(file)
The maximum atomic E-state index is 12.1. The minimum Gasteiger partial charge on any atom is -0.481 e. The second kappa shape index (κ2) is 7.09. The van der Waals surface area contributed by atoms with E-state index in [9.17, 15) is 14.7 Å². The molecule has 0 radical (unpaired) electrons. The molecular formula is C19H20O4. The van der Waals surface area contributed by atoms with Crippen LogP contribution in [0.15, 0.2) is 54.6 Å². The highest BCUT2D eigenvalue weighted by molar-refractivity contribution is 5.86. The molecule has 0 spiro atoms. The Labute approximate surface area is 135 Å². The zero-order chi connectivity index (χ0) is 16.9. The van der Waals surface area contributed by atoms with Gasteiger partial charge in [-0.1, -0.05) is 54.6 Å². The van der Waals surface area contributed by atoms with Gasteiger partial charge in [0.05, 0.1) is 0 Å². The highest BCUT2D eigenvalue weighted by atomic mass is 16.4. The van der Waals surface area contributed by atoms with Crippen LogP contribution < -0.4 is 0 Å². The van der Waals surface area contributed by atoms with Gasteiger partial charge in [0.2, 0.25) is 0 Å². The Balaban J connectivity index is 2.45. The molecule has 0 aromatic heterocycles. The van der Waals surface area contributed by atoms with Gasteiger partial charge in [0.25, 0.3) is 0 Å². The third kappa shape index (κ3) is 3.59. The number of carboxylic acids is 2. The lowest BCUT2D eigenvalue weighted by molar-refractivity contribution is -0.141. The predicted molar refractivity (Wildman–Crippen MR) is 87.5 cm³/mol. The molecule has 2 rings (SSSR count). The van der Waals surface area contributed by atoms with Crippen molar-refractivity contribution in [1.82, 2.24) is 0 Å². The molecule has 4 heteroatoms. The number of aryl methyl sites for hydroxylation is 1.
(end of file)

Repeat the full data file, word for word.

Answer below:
The maximum atomic E-state index is 12.1. The minimum Gasteiger partial charge on any atom is -0.481 e. The second kappa shape index (κ2) is 7.09. The van der Waals surface area contributed by atoms with E-state index in [9.17, 15) is 14.7 Å². The molecule has 0 radical (unpaired) electrons. The molecular formula is C19H20O4. The van der Waals surface area contributed by atoms with Crippen LogP contribution in [0.15, 0.2) is 54.6 Å². The highest BCUT2D eigenvalue weighted by molar-refractivity contribution is 5.86. The molecule has 0 spiro atoms. The Labute approximate surface area is 135 Å². The zero-order chi connectivity index (χ0) is 16.9. The van der Waals surface area contributed by atoms with Gasteiger partial charge in [-0.1, -0.05) is 54.6 Å². The van der Waals surface area contributed by atoms with Gasteiger partial charge in [0.05, 0.1) is 0 Å². The highest BCUT2D eigenvalue weighted by atomic mass is 16.4. The van der Waals surface area contributed by atoms with Crippen LogP contribution < -0.4 is 0 Å². The van der Waals surface area contributed by atoms with Gasteiger partial charge in [0.2, 0.25) is 0 Å². The Balaban J connectivity index is 2.45. The molecule has 0 aromatic heterocycles. The van der Waals surface area contributed by atoms with Gasteiger partial charge in [0.25, 0.3) is 0 Å². The third kappa shape index (κ3) is 3.59. The number of carboxylic acids is 2. The lowest BCUT2D eigenvalue weighted by molar-refractivity contribution is -0.141. The predicted molar refractivity (Wildman–Crippen MR) is 87.5 cm³/mol. The molecule has 2 rings (SSSR count). The van der Waals surface area contributed by atoms with Crippen molar-refractivity contribution in [1.82, 2.24) is 0 Å². The molecule has 4 heteroatoms. The number of aryl methyl sites for hydroxylation is 1.